Kafka's "In the Penal Colony" is one of his darkest stories. A visitor to a colonial island is invited to witness an execution through the most gruesome of methods. A man will be gagged and strapped to a machine. Countless needles will inscribe his crime — about which he is completely ignorant — deeper and deeper into his skin until, over a process of hours, he is supposed to die.
Written in 1914, the story sounds uncannily prophetic notes about the mechanization of death, the bureaucratization of terror, and the arbitrariness of a legal code based on the central principle that "guilt is always beyond doubt."
In this story, as in so much of his work, Kafka's lapidary prose style may be said to be almost anti-musical. We do not listen for melody in the rise and fall of his sentences, or find echoes of music in the poetry of his images. Yet given Kafka's centrality to the 20th century, and the haunting fable-like quality of his stories, it's hardly surprising that many contemporary composers have turned to him. That list would include Poul Ruders, Gyorgy Kurtag, and, most saliently for this week in the Boston opera world, Philip Glass.
A new production of Glass's "In the Penal Colony," with a libretto by Rudolph Wurlitzer adapted from Kafka's original, opened on Wednesday night at the Cyclorama. It is being presented by Boston Lyric Opera as its annual off-site production.
In recent years, these yearly "Opera Annex" forays away from the company's home at the Shubert Theater have delivered some of BLO's most memorable moments. This newest production will be counted as another in its column of successes. Some details of the austere, abstract, and stylized staging by R.B. Schlather may not suit everyone's taste, but the opera is framed with restraint, and in ways that allow it to sound its own distinctive, mesmerizing voice.
Credit for the clarity of that voice falls in large measure to the excellent performances it received on Wednesday night. Kafka's characters have no proper names, but the role of the Visitor was sung here by Neal Ferreira with a firm yet sweet tenor. The Officer was deftly taken up by David McFerrin. And the chamber part was delivered by a quintet of fine string players under the sensitive direction of Ryan Turner. The opera's two silent roles of the Soldier and the Condemned Man were here folded into a single part performed artfully by former Boston Ballet principal dancer Yury Yanowsky.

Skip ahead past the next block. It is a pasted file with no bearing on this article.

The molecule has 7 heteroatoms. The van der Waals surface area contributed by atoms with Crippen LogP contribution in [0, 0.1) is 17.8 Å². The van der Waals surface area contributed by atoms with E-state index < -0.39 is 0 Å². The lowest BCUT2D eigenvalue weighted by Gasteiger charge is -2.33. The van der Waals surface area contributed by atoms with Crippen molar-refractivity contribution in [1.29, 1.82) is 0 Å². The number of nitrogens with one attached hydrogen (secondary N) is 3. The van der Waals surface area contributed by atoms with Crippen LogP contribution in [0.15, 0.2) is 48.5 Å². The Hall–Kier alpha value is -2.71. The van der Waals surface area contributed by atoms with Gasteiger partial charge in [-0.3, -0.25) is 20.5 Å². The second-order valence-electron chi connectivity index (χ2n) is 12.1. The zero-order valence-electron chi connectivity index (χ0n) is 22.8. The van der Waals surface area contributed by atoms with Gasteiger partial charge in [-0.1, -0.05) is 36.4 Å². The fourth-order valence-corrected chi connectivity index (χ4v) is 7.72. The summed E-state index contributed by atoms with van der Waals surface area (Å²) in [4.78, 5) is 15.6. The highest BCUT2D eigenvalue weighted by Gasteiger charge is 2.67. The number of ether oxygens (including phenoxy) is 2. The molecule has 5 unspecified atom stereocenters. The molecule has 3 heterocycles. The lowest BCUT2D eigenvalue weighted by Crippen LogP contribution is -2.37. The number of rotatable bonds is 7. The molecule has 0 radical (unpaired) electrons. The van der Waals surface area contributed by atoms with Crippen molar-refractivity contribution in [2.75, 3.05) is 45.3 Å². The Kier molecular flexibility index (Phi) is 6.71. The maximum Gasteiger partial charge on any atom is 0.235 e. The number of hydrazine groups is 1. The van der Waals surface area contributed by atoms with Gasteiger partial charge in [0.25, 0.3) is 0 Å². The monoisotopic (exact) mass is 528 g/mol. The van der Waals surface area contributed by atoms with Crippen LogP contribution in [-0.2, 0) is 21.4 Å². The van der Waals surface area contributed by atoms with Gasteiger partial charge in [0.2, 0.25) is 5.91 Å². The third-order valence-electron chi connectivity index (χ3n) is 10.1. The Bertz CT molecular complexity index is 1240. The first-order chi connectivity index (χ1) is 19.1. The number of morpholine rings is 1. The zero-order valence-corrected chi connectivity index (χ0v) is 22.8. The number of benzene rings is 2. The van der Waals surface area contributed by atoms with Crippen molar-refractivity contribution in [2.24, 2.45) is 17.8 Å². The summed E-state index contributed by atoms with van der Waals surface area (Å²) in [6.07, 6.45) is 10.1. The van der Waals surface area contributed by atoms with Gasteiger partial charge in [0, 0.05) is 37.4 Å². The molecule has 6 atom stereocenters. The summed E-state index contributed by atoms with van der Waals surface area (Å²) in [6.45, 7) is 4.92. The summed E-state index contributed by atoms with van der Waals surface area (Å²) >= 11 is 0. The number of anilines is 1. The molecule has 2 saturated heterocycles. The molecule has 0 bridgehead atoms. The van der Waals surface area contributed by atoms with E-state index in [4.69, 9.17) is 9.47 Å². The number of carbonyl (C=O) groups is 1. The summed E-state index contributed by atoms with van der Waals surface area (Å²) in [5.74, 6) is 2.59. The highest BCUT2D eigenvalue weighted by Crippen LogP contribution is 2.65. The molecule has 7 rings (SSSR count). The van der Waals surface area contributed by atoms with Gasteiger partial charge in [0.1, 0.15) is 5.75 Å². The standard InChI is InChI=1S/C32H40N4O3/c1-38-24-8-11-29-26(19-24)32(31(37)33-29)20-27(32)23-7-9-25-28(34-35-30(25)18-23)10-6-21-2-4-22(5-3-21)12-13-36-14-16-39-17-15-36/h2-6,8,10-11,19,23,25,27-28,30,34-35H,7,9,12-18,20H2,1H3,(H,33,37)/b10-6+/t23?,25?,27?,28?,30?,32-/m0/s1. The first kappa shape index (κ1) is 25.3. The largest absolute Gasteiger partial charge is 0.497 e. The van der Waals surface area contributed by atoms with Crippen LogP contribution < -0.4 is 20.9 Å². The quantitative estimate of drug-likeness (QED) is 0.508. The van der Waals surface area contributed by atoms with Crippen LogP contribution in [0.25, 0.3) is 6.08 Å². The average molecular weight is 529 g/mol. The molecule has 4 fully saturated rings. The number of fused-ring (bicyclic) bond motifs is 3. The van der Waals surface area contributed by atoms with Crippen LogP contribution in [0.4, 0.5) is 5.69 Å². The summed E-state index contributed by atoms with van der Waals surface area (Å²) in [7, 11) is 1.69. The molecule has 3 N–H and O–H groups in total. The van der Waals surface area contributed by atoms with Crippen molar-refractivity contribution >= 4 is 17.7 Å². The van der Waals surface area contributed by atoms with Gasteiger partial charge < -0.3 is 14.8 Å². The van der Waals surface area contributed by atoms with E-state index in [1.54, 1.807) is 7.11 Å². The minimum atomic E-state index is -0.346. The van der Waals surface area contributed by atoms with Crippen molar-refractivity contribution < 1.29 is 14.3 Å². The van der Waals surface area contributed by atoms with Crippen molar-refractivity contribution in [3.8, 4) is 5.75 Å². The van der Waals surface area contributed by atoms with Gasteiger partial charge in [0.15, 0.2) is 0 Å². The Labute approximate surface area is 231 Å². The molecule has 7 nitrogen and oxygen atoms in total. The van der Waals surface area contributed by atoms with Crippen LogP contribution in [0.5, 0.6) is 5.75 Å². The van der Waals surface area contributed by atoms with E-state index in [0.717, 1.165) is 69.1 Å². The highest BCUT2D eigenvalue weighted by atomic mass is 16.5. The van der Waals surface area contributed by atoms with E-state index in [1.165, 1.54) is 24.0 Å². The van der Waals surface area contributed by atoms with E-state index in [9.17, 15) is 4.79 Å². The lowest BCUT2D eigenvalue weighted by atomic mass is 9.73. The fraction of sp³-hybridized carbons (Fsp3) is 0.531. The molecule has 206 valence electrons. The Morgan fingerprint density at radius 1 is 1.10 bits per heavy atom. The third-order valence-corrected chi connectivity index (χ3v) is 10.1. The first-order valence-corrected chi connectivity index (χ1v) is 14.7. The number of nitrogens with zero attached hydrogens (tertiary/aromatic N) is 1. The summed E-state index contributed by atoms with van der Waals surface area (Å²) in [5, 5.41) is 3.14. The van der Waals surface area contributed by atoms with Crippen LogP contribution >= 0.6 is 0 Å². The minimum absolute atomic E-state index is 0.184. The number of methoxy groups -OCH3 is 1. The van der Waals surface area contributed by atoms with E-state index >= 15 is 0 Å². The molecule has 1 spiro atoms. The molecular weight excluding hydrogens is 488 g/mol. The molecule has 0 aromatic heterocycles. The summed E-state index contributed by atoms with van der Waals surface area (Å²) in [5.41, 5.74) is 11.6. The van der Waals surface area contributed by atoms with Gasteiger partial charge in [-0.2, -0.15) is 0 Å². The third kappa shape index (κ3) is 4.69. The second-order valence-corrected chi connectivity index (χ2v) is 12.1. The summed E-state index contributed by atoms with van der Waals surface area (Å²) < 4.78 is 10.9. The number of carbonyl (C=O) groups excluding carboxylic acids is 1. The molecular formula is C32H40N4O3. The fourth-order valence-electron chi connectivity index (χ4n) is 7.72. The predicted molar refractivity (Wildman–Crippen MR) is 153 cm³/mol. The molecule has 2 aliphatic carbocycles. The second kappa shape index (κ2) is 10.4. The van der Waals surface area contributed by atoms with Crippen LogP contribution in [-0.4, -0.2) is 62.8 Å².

For his staging, Schlather chose not to even attempt to depict Kafka's killing machine. The set designed by Julia Noulin-Mérat centers on a simple sloping ramp. The men move up and down; they jump off of it, crawl under it. In the opera's charged final pages, the ramp, and the entire Cyclorama, come to represent the machine. Even the supertitles are brought into the action.
It was interesting to sense how Glass's music itself is pulled into the field of Kafka's ambiguity. In one sense, the churning arpeggios and melodic cells that form this composer's signature style can seem a perfect modern foil to Kafka's dark visions. His is a cool, floating, depersonalized music, freed from the weight of a more traditional subjectivity. And yet, that said, this Kafka story seems to have drawn out Glass's warmer and more Romantic side. The string writing has a pathos that sweeps up all three characters inside of it, humanizing their struggles within this absurd nightmarish world. At a few moments, they stand together as if taking shelter in a storm. At the end, one begins to feel sympathy even for the penal Officer as he quivers beneath the onslaught of his own machine.
All the while, Schlather's eye for space and movement help retain the story's foothold in myth. It is a disturbing opera, but that is of course part of the point. If a book, as Kafka once wrote, must be "the axe for the frozen sea within us," then surely a Kafka opera should aspire to no less.
IN THE PENAL COLONY
Opera by Philip Glass. Presented by Boston Lyric Opera. At Cyclorama, Boston Center for the Arts, Wednesday night (through Sunday)